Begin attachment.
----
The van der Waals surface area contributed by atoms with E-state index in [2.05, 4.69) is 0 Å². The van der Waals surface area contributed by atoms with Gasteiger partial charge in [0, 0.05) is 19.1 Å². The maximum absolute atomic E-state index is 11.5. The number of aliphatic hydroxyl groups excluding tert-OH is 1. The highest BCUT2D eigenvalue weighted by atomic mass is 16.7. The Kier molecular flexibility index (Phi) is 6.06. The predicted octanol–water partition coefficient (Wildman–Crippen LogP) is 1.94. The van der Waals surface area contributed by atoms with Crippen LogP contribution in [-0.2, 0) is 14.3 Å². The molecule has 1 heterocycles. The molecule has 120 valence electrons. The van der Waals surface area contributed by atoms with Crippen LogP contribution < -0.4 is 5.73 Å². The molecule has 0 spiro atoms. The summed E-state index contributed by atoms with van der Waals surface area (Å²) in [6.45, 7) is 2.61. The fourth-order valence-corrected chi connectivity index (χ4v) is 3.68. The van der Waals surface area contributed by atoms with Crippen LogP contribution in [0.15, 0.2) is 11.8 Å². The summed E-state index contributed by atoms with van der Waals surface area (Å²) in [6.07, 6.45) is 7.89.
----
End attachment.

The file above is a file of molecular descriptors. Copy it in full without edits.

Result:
The van der Waals surface area contributed by atoms with E-state index in [2.05, 4.69) is 0 Å². The van der Waals surface area contributed by atoms with Gasteiger partial charge in [0, 0.05) is 19.1 Å². The maximum absolute atomic E-state index is 11.5. The number of aliphatic hydroxyl groups excluding tert-OH is 1. The highest BCUT2D eigenvalue weighted by atomic mass is 16.7. The Kier molecular flexibility index (Phi) is 6.06. The predicted octanol–water partition coefficient (Wildman–Crippen LogP) is 1.94. The van der Waals surface area contributed by atoms with Crippen LogP contribution in [-0.2, 0) is 14.3 Å². The molecule has 1 heterocycles. The molecule has 120 valence electrons. The van der Waals surface area contributed by atoms with Crippen LogP contribution < -0.4 is 5.73 Å². The molecule has 0 spiro atoms. The summed E-state index contributed by atoms with van der Waals surface area (Å²) in [6.45, 7) is 2.61. The fourth-order valence-corrected chi connectivity index (χ4v) is 3.68. The van der Waals surface area contributed by atoms with Crippen LogP contribution in [0.15, 0.2) is 11.8 Å². The summed E-state index contributed by atoms with van der Waals surface area (Å²) in [6.07, 6.45) is 7.89.